Fresco remembers Hanen was livid about what he felt was misconduct in the case, ordering the Obama administration to turn over all emails related to the order. “I want to see all the emails,” Fresco recalled Hanen ordering. “I want to put people in contempt. I want potentially to take people’s bar licenses away.”
Eventually, the Justice Department turned over the material, and Hanen took no action against any Obama official. But career employees of the government remember.
“People do not want to run afoul of that here in this court in Seattle,” Fresco said.
The White House has filed an appeal of Robart’s ruling, in which he found “no support” for the Trump administration’s argument that “we have to protect the U.S. from individuals from these countries,” referring to the seven Muslim-majority countries named in Trump’s Jan. 27 executive order – Iran, Iraq, Libya, Sudan, Somalia, Syria and Yemen.
“The law is a powerful thing,” said Washington state Attorney General Bob Ferguson, who filed the challenge. “It has the ability to hold everybody accountable to it. And that includes the president of the United States.”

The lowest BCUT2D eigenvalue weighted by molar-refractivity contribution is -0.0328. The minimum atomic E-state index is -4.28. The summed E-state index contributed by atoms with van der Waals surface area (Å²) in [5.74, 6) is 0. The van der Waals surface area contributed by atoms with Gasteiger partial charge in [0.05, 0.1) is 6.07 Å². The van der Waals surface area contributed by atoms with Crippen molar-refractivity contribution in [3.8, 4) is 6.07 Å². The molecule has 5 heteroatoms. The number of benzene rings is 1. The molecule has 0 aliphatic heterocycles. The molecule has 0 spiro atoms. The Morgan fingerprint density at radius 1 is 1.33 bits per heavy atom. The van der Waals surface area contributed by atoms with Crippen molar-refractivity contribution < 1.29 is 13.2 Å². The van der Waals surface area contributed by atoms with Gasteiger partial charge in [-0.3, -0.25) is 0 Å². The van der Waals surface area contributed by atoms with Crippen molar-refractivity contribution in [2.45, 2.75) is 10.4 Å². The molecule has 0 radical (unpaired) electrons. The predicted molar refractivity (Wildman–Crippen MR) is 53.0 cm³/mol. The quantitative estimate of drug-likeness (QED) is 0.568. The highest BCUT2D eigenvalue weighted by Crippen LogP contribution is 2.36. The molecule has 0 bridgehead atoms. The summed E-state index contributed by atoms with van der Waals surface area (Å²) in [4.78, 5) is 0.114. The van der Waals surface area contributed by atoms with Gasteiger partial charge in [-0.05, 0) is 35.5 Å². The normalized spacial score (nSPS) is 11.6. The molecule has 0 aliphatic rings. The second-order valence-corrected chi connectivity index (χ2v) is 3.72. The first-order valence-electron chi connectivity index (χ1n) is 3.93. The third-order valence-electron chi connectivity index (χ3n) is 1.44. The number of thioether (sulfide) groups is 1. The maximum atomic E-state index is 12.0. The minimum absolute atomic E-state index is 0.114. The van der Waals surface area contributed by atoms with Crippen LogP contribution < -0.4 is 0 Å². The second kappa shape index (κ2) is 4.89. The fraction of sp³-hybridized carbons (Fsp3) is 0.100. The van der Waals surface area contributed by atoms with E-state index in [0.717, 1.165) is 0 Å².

Trump’s order cited national security as the reason he was barring indefinitely the entry of refugees from Syria, placing a 120-day moratorium on refugee admissions from other countries, and freezing for 90 days the entry of anyone from the seven named countries.
As originally enforced, the order applied to permanent U.S. residents, dual citizens, and a variety of other visa holders, including students at U.S. universities. A lawyer for the United States government testified Friday in a Virginia courtroom that more than 100,000 visas had been revoked as part of Trump’s order.n The State Department later revised that number to 60,000.
Many of those restrictions fell even before Robart’s ruling late Friday as a half-dozen federal judges in other jurisdictions ruled against the order.